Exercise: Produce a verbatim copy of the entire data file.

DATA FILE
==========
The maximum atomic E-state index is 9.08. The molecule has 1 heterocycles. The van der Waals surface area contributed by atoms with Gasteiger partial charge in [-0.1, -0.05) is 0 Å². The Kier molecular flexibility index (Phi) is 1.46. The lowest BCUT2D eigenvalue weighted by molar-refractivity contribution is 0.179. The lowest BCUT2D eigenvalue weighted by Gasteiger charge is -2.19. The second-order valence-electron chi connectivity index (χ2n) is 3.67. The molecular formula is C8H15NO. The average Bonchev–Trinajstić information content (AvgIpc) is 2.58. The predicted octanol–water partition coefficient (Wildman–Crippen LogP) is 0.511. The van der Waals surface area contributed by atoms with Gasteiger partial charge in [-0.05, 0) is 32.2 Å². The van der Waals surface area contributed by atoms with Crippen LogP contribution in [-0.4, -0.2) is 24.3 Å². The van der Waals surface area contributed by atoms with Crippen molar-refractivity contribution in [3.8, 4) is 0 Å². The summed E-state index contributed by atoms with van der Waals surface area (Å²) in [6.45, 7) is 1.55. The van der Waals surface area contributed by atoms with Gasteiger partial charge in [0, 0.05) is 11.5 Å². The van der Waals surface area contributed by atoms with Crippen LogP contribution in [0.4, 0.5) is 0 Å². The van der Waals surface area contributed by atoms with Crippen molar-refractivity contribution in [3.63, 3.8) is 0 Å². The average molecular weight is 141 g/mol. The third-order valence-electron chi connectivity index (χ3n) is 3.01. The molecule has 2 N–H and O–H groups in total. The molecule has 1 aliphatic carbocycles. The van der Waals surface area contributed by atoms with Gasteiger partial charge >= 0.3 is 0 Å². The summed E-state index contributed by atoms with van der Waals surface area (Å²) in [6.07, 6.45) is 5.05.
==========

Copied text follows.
The maximum atomic E-state index is 9.08. The molecule has 1 heterocycles. The van der Waals surface area contributed by atoms with Gasteiger partial charge in [-0.1, -0.05) is 0 Å². The Kier molecular flexibility index (Phi) is 1.46. The lowest BCUT2D eigenvalue weighted by molar-refractivity contribution is 0.179. The lowest BCUT2D eigenvalue weighted by Gasteiger charge is -2.19. The second-order valence-electron chi connectivity index (χ2n) is 3.67. The molecular formula is C8H15NO. The average Bonchev–Trinajstić information content (AvgIpc) is 2.58. The predicted octanol–water partition coefficient (Wildman–Crippen LogP) is 0.511. The van der Waals surface area contributed by atoms with Gasteiger partial charge in [-0.05, 0) is 32.2 Å². The van der Waals surface area contributed by atoms with Crippen LogP contribution in [-0.4, -0.2) is 24.3 Å². The van der Waals surface area contributed by atoms with Crippen molar-refractivity contribution in [3.8, 4) is 0 Å². The summed E-state index contributed by atoms with van der Waals surface area (Å²) in [6.45, 7) is 1.55. The van der Waals surface area contributed by atoms with Gasteiger partial charge in [0, 0.05) is 11.5 Å². The van der Waals surface area contributed by atoms with Crippen LogP contribution in [0.4, 0.5) is 0 Å². The van der Waals surface area contributed by atoms with Crippen molar-refractivity contribution in [3.63, 3.8) is 0 Å². The average molecular weight is 141 g/mol. The third-order valence-electron chi connectivity index (χ3n) is 3.01. The molecule has 2 N–H and O–H groups in total. The molecule has 1 aliphatic carbocycles. The van der Waals surface area contributed by atoms with Gasteiger partial charge >= 0.3 is 0 Å². The summed E-state index contributed by atoms with van der Waals surface area (Å²) in [6.07, 6.45) is 5.05.